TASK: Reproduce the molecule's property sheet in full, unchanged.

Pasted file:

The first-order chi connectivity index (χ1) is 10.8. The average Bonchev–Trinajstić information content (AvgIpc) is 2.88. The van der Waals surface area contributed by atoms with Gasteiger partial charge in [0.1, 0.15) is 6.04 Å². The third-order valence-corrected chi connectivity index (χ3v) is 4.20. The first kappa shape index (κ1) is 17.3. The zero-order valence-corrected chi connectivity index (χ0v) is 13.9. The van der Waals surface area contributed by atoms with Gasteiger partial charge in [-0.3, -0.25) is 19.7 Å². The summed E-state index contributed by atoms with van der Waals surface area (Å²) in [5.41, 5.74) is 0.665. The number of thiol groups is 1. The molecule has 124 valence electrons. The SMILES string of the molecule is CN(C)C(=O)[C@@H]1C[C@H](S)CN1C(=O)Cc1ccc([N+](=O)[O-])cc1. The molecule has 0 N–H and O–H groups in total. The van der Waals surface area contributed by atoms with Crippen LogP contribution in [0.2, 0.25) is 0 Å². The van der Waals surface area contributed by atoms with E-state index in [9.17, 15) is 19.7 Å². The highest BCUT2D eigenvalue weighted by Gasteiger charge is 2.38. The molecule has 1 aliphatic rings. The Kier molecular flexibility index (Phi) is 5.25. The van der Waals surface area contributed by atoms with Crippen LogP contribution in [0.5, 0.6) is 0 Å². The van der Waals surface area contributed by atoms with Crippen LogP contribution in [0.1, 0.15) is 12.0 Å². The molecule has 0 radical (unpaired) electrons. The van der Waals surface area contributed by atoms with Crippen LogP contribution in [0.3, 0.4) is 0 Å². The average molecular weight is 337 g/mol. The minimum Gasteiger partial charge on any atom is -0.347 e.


The first-order chi connectivity index (χ1) is 10.8. The average Bonchev–Trinajstić information content (AvgIpc) is 2.88. The van der Waals surface area contributed by atoms with Gasteiger partial charge in [0.1, 0.15) is 6.04 Å². The third-order valence-corrected chi connectivity index (χ3v) is 4.20. The first kappa shape index (κ1) is 17.3. The zero-order valence-corrected chi connectivity index (χ0v) is 13.9. The van der Waals surface area contributed by atoms with Gasteiger partial charge in [-0.3, -0.25) is 19.7 Å². The summed E-state index contributed by atoms with van der Waals surface area (Å²) in [5.41, 5.74) is 0.665. The number of thiol groups is 1. The molecule has 124 valence electrons. The SMILES string of the molecule is CN(C)C(=O)[C@@H]1C[C@H](S)CN1C(=O)Cc1ccc([N+](=O)[O-])cc1. The molecule has 0 N–H and O–H groups in total. The van der Waals surface area contributed by atoms with Crippen LogP contribution in [0.2, 0.25) is 0 Å². The van der Waals surface area contributed by atoms with E-state index in [9.17, 15) is 19.7 Å². The highest BCUT2D eigenvalue weighted by Gasteiger charge is 2.38. The molecule has 1 aliphatic rings. The Kier molecular flexibility index (Phi) is 5.25. The van der Waals surface area contributed by atoms with Crippen LogP contribution in [0.5, 0.6) is 0 Å². The van der Waals surface area contributed by atoms with Crippen LogP contribution in [0.1, 0.15) is 12.0 Å². The molecule has 0 radical (unpaired) electrons. The van der Waals surface area contributed by atoms with Crippen LogP contribution in [0.3, 0.4) is 0 Å². The average molecular weight is 337 g/mol. The minimum Gasteiger partial charge on any atom is -0.347 e.